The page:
Niney McDONALD #4441

Service record extract, Nine McDonald (National Archives of Australia)

Indigenous Australian, Niney McDONALD, 11th Light Horse Regiment

Niney McDonald was born at St George, Qld in 1896, to Thomas McDonald and Annie Richards. He was working as a stockman on Gowrie Creek Station, Charleville when he volunteered to serve with the first AIF in August 1917. He had travelled to Brisbane and enlisted at a recruiting rally held during the annual agricultural show, at the Brisbane Exhibition Grounds.

Assigned to the 1st general reinforcements for the Anzac Mounted Division, McDonald first trained at Rifle Range Camp, at the Enoggera Army Barracks followed by several months at Lytton Barracks before embarking on the troopship 'Port Darwin’ in April 1918.

When McDonald signed his enlistment papers he named his mother as next-of-kin but he also authorised an allotment to go to his sister Esther Parsons, whose husband Bertrid Parsons #3490 was also serving.

McDonald arrived at Port Suez, in June and settled into the training depot at Moascar, East of Cairo. He was selected to attend the Signalers Training Unit and subsequently allotted to the 11th Light Horse Regiment. He joined the Regiment, when they operating in Kuneitra in south-western Syria in October 1918, unaware of the imminent cessation of hostilities.

News of the armistice with Germany was received by the troopers when they were encamped near the village of Zgarta in Libya on 11 November. While the men of the 11th Light Horse expected to soon be returned home, they were to become part of an allied garrison force that remained in Egypt in 1919 to quell the Egyptian uprising against British rule.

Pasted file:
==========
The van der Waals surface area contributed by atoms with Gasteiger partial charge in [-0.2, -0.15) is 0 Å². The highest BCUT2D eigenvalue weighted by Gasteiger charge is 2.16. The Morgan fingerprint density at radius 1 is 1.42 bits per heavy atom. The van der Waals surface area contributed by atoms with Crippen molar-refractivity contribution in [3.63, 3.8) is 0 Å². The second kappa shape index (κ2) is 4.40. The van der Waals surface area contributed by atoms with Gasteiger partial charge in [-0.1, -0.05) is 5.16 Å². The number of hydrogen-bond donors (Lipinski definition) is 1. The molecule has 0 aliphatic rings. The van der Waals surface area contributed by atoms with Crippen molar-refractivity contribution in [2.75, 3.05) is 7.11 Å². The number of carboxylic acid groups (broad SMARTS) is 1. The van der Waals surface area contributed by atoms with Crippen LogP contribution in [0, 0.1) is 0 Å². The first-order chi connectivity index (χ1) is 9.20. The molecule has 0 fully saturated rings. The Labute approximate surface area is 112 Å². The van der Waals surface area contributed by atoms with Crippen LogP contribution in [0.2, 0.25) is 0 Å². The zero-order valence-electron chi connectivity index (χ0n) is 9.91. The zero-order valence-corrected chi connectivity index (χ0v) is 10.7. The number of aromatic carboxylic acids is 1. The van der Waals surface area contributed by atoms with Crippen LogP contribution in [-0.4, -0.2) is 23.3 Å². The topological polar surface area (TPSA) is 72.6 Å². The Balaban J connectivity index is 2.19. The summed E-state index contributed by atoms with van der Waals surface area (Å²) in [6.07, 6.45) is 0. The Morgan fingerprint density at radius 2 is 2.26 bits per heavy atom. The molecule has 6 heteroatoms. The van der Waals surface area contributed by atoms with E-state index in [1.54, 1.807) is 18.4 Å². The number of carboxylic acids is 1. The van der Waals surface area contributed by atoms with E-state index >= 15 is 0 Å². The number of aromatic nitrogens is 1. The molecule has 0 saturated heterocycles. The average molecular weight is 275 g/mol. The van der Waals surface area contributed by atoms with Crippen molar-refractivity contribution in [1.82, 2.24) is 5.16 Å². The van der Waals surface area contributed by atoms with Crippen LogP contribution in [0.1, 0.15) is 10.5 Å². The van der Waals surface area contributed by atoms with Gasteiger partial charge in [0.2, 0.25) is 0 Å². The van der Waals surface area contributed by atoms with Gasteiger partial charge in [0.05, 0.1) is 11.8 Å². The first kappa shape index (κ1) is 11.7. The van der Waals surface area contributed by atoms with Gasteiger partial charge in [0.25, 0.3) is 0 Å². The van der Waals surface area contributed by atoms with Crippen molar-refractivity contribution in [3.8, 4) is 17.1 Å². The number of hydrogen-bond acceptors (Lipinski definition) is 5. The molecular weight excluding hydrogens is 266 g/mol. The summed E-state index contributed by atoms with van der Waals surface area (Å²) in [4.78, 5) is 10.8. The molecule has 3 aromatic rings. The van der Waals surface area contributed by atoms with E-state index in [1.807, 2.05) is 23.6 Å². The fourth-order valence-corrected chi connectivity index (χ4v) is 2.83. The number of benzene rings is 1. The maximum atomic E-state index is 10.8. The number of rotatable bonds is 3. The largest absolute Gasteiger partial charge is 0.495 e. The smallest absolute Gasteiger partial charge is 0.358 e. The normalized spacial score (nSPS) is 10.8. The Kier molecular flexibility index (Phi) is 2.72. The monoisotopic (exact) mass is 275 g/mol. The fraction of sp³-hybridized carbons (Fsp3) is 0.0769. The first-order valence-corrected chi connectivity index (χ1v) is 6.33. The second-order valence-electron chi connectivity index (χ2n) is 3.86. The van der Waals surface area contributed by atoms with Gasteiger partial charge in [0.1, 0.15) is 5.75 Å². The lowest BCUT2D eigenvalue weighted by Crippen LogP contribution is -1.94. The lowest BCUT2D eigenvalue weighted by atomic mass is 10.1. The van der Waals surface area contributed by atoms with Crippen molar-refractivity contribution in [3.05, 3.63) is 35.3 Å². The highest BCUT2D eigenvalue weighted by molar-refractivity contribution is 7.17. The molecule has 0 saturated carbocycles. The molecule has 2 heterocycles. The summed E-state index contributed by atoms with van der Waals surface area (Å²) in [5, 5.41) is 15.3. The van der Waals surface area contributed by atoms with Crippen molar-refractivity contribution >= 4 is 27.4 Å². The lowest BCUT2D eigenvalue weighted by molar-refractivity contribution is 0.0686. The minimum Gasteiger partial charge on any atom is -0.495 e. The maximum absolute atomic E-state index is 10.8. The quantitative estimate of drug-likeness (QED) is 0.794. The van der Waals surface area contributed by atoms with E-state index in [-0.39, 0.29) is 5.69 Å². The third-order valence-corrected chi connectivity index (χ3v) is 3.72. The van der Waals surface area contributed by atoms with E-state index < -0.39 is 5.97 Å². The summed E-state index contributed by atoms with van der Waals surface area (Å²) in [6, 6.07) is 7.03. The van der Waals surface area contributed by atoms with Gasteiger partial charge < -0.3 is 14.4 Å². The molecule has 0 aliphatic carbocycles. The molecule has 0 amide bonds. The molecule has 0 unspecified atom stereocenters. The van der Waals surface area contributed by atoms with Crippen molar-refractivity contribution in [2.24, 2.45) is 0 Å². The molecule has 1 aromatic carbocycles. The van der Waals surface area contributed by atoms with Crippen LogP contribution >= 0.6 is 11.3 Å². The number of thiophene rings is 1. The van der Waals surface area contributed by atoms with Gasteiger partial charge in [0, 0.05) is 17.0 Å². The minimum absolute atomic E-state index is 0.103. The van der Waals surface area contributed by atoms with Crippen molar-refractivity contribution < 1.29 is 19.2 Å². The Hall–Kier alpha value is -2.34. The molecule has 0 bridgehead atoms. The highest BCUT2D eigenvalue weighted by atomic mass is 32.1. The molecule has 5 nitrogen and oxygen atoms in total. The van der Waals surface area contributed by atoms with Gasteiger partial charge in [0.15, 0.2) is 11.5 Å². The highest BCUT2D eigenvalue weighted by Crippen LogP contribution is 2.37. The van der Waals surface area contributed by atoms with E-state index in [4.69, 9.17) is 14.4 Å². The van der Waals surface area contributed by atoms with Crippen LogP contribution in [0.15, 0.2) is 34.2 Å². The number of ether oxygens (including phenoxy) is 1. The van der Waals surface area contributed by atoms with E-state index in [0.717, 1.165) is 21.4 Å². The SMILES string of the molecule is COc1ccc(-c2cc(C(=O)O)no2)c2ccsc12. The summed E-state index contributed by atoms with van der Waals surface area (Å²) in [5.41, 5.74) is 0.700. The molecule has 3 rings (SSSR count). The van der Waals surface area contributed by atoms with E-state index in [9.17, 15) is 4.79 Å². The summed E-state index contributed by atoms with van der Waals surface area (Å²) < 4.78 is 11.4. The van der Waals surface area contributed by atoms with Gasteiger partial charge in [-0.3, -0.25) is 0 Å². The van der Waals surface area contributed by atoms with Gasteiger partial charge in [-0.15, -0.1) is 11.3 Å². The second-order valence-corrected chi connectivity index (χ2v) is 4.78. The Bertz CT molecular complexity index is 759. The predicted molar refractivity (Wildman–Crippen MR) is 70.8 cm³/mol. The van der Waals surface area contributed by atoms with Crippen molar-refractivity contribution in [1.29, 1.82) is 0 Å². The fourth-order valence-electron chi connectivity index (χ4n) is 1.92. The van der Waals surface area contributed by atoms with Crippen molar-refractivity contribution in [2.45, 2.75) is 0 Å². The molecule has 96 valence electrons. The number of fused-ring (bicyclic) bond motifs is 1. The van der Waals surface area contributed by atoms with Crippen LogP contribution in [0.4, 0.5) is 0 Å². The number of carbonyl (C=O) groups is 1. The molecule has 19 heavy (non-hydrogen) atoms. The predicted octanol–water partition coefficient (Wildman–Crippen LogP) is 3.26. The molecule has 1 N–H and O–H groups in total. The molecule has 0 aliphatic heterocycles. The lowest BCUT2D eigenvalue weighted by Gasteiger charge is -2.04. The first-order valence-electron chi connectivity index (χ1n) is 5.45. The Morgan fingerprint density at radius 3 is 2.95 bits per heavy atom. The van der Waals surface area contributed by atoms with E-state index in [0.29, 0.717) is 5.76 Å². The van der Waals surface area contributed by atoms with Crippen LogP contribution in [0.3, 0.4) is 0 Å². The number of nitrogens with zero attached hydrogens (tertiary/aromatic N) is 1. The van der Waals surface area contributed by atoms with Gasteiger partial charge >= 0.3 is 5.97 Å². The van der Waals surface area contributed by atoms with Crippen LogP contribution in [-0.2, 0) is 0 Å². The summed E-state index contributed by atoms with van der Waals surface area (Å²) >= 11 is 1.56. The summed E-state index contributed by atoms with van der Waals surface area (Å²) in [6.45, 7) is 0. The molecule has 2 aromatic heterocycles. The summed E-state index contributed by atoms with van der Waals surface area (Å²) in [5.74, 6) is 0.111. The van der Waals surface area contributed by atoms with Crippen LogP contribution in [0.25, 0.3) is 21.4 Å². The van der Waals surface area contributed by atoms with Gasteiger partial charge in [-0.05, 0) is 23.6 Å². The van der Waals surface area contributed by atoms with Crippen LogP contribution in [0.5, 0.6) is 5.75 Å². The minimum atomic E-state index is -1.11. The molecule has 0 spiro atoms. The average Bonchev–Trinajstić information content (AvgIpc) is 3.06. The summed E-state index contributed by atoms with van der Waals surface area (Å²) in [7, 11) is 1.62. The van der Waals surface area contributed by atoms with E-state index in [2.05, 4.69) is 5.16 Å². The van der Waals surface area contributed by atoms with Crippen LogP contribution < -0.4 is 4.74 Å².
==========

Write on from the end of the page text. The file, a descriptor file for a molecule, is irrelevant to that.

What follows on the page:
McDonald finally returned home in August 1919 and was granted exemption from the Aboriginal Protection Act in February 1920.

In 1924 he wrote to the authorities pointing out that he was eligible to receive the ‘Victory Medal’, which was subsequently despatched to him at Adavale, where he living and working.

In 1925 he married Eileen June Anderson and they remained in the Maranoa region, where he worked as a stockman. In the late 1950s Niney McDonald moved with his family to Wulkuaka, now a suburb of Ipswich.

Letter to Central Army Records, March 1968 from Ipswich Sub-Committee, OPAL

McDonald became a member of the Ipswich Sub-Committee of OPAL (One People of Australia League) an Aboriginal rights organisation. One of its most well known directors was Senator Neville Bonner, the first Aboriginal person to sit in the Commonwealth Parliament. Niney McDonald died in 1972, age 76.

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The information in this blog post has been researched by State Library staff and volunteers, it is based on available information at this time. If you have more information that you would like to share or further research uncovers new findings, this post will be updated.

 

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